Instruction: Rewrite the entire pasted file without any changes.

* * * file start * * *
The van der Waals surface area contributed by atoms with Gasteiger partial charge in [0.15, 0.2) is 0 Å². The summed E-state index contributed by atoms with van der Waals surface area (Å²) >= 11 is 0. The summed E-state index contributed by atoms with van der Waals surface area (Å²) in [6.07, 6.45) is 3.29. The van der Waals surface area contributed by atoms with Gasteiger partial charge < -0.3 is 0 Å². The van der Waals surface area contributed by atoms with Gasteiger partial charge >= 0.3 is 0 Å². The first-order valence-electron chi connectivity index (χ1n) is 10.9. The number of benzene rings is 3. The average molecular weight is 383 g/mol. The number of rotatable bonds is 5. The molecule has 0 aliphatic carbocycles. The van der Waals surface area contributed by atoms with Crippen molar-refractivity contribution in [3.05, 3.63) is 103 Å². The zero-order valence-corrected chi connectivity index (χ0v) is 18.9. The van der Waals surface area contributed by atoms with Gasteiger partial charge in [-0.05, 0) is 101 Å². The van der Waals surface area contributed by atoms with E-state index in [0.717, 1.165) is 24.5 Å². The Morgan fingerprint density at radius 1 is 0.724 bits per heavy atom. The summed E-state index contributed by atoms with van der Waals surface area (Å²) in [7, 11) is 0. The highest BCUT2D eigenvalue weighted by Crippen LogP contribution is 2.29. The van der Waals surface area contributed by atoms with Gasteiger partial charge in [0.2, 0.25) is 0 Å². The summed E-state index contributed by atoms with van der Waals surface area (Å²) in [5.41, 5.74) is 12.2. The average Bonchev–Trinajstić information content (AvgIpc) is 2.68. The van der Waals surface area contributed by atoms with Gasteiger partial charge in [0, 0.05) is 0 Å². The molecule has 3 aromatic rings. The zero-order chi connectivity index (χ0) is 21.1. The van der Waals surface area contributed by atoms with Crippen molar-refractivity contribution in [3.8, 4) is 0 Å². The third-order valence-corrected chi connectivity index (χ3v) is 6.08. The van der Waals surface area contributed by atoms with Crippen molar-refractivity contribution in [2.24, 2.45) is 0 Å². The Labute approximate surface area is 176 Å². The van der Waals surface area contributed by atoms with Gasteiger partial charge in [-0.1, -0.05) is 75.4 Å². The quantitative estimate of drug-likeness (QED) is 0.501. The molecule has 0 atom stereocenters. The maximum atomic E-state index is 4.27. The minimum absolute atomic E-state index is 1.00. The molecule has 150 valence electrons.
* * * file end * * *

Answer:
The van der Waals surface area contributed by atoms with Gasteiger partial charge in [0.15, 0.2) is 0 Å². The summed E-state index contributed by atoms with van der Waals surface area (Å²) >= 11 is 0. The summed E-state index contributed by atoms with van der Waals surface area (Å²) in [6.07, 6.45) is 3.29. The van der Waals surface area contributed by atoms with Gasteiger partial charge < -0.3 is 0 Å². The van der Waals surface area contributed by atoms with Gasteiger partial charge >= 0.3 is 0 Å². The first-order valence-electron chi connectivity index (χ1n) is 10.9. The number of benzene rings is 3. The average molecular weight is 383 g/mol. The number of rotatable bonds is 5. The molecule has 0 aliphatic carbocycles. The van der Waals surface area contributed by atoms with Crippen molar-refractivity contribution in [3.05, 3.63) is 103 Å². The zero-order valence-corrected chi connectivity index (χ0v) is 18.9. The van der Waals surface area contributed by atoms with Gasteiger partial charge in [-0.05, 0) is 101 Å². The van der Waals surface area contributed by atoms with E-state index in [0.717, 1.165) is 24.5 Å². The Morgan fingerprint density at radius 1 is 0.724 bits per heavy atom. The summed E-state index contributed by atoms with van der Waals surface area (Å²) in [7, 11) is 0. The highest BCUT2D eigenvalue weighted by Crippen LogP contribution is 2.29. The van der Waals surface area contributed by atoms with Gasteiger partial charge in [0.2, 0.25) is 0 Å². The summed E-state index contributed by atoms with van der Waals surface area (Å²) in [5.41, 5.74) is 12.2. The average Bonchev–Trinajstić information content (AvgIpc) is 2.68. The van der Waals surface area contributed by atoms with Gasteiger partial charge in [0, 0.05) is 0 Å². The molecule has 3 aromatic rings. The zero-order chi connectivity index (χ0) is 21.1. The van der Waals surface area contributed by atoms with Crippen molar-refractivity contribution in [3.8, 4) is 0 Å². The third-order valence-corrected chi connectivity index (χ3v) is 6.08. The van der Waals surface area contributed by atoms with Crippen molar-refractivity contribution in [2.24, 2.45) is 0 Å². The Labute approximate surface area is 176 Å². The van der Waals surface area contributed by atoms with Gasteiger partial charge in [-0.1, -0.05) is 75.4 Å². The quantitative estimate of drug-likeness (QED) is 0.501. The molecule has 0 atom stereocenters. The maximum atomic E-state index is 4.27. The minimum absolute atomic E-state index is 1.00. The molecule has 150 valence electrons.